The twelfth meeting of the Group of Twenty in Hamburg marked the end of a global governance system centered on the United Nations and the rise of a new system based on a league of developed nations.
The G20, a group that brings together nations representing the nineteen largest economies in the world plus the European Union, emerged as the main global policy forum.
By the end of World War II such a role was conceived for the United Nations and its specialized agencies. However, since the early sixties, the General Assembly became the hostage of groups of developing nations, such as the G77 and the Non-Aligned Movement, that used it as a venue to advance their objectives, which were frequently conflicting with those of developed countries.
The problem of the United Nations is that it was formed with an unrealistic criterion of governance: the one vote-one nation system, which does not take in consideration the political and economic relevance of each country.
In order to correct such an error, the founding nations of the U.N. System decided to create the Security Council, an organ in which five countries have veto power, and so each one of them has the ability to paralyze the work of the entire U.N. System.
Inevitably, the extensive use of veto power undermined the work of the United Nations, reducing its ability to effectively deal with global issues.
A clear example is the recent Russian veto of a resolution drafted by the United States and China to condemn North Korean missile tests. The absence of an effective system of global governance hampers the coordination of a multilateral response to the North Korean crisis.
If the United Nations actually represented an efficient system of global governance, the great powers would not need a G20 forum to discuss global policy today. These issues would be discussed within the framework of United Nations conferences.
The failure to bring about a structural reform of the United Nations induced the international community to develop alternative, less bureaucratic forums to find solutions to world problems, such as the G7 and the G20.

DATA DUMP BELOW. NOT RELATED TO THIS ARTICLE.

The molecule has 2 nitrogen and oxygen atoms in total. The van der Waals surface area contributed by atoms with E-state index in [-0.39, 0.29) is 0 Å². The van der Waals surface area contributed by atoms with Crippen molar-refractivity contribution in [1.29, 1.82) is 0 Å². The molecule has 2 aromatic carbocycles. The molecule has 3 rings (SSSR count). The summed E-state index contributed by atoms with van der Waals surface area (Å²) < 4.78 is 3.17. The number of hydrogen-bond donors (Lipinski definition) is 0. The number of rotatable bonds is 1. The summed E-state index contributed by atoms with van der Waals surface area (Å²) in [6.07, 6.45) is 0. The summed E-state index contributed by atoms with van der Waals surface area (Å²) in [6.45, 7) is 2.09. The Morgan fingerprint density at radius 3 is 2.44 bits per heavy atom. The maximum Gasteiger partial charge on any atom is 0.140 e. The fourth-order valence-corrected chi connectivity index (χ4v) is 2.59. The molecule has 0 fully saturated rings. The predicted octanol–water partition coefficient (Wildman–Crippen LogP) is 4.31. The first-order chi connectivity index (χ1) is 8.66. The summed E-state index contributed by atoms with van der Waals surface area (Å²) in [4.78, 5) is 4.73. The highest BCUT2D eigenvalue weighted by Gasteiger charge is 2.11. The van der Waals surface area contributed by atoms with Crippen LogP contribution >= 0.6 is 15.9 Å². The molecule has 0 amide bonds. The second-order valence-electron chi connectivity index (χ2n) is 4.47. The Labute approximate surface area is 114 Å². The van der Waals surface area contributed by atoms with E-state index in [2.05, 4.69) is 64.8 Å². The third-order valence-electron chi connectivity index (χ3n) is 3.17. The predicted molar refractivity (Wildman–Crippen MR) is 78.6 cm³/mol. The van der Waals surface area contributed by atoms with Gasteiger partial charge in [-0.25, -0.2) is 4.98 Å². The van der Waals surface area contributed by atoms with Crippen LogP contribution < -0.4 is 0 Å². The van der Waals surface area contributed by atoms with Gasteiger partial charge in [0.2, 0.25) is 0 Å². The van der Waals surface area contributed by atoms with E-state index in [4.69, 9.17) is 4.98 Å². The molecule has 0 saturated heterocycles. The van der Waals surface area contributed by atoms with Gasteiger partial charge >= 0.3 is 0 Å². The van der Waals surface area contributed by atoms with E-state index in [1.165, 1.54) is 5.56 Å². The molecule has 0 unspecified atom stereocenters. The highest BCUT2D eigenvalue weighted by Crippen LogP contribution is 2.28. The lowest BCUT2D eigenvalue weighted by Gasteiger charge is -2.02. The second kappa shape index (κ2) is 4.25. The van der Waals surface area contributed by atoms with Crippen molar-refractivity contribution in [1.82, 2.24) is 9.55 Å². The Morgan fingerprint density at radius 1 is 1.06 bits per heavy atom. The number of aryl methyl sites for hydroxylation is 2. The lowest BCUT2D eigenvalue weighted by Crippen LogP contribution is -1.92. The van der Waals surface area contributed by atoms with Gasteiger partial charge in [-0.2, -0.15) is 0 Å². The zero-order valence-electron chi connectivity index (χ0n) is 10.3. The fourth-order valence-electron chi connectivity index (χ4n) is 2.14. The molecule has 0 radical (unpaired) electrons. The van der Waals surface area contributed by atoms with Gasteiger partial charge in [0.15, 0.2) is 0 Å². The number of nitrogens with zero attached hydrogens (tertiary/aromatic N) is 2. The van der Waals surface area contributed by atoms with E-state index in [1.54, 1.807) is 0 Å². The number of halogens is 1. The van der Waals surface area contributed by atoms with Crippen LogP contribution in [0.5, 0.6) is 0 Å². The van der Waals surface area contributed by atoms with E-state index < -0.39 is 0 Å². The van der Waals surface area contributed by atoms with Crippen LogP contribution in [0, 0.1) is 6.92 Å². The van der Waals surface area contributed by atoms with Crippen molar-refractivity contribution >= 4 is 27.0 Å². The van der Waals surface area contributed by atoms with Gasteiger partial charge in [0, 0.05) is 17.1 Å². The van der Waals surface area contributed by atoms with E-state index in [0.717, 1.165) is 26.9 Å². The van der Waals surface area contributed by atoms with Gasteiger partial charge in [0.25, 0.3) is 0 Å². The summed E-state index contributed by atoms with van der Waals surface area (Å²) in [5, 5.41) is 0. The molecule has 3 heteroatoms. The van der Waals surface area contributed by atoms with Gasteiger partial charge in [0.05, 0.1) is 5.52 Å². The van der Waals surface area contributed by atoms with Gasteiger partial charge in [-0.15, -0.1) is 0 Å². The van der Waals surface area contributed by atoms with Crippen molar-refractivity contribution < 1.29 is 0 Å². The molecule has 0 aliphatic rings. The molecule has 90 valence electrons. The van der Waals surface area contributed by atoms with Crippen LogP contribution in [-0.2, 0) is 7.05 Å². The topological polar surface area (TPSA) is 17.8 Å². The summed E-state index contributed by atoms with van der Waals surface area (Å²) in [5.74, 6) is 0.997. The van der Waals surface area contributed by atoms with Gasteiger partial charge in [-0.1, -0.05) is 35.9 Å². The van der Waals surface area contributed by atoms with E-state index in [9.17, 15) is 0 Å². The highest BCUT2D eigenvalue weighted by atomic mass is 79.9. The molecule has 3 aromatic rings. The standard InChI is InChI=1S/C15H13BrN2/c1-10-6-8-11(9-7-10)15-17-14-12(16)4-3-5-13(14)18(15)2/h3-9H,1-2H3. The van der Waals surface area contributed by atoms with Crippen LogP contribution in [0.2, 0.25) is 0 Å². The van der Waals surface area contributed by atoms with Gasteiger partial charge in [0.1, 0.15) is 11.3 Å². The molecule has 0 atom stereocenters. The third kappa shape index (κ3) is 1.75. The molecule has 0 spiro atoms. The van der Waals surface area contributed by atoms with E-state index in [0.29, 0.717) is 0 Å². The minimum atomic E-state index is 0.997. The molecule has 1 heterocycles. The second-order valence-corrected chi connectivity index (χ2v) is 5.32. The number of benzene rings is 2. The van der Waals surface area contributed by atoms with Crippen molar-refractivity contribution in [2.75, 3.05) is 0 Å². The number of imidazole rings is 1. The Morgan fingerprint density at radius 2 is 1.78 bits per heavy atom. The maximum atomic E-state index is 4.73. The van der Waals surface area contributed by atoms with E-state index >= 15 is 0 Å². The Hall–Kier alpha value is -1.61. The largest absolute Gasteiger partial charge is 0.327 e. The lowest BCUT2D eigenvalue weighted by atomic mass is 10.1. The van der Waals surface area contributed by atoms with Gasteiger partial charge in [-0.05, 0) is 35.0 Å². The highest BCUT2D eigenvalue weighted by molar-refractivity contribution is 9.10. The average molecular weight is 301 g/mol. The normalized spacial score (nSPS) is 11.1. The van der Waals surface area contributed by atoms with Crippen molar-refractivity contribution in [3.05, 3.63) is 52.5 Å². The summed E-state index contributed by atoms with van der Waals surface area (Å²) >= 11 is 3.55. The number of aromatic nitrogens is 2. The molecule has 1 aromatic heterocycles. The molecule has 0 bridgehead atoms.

The G20 was founded in 1999 to promote international financial stability. Since then, its mission has expanded to include climate change, nuclear nonproliferation, migration, health, women empowerment, and the war on international terrorism.
Because of its limited membership, the G20 has a better ability to reach consensus than the United Nations. However, it does not have rules to define voting powers, jurisdiction, and enforceability of resolutions. It also lacks the basic elements of an organization, such as a permanent secretariat.
The recent meeting in Hamburg achieved a few concrete results, such as a cease fire in Syria, unanimous commitment to fight protectionism and support free trade, and closer cooperation on fighting terrorism.
The international community needs an efficient international institution to deal with global issues. With a permanent secretariat and a set of rules, the G20 might be the solution to the current crisis of global governance, and in the future it could overtake the role of the United Nations as the world’s main policymaking institution.
Francesco Stipo is the President of the Houston Energy Club, a member of the National Press Club in Washington D.C., a Fellow of the World Academy of Art and Science, and recently joined the Bretton Woods Committee. Born in Italy in 1973, Dr. Stipo is a naturalized United States citizen. He holds a Ph.D. in International Law and a Master Degree in Comparative Law from the University of Miami. To read more of his reports, Click Here Now.
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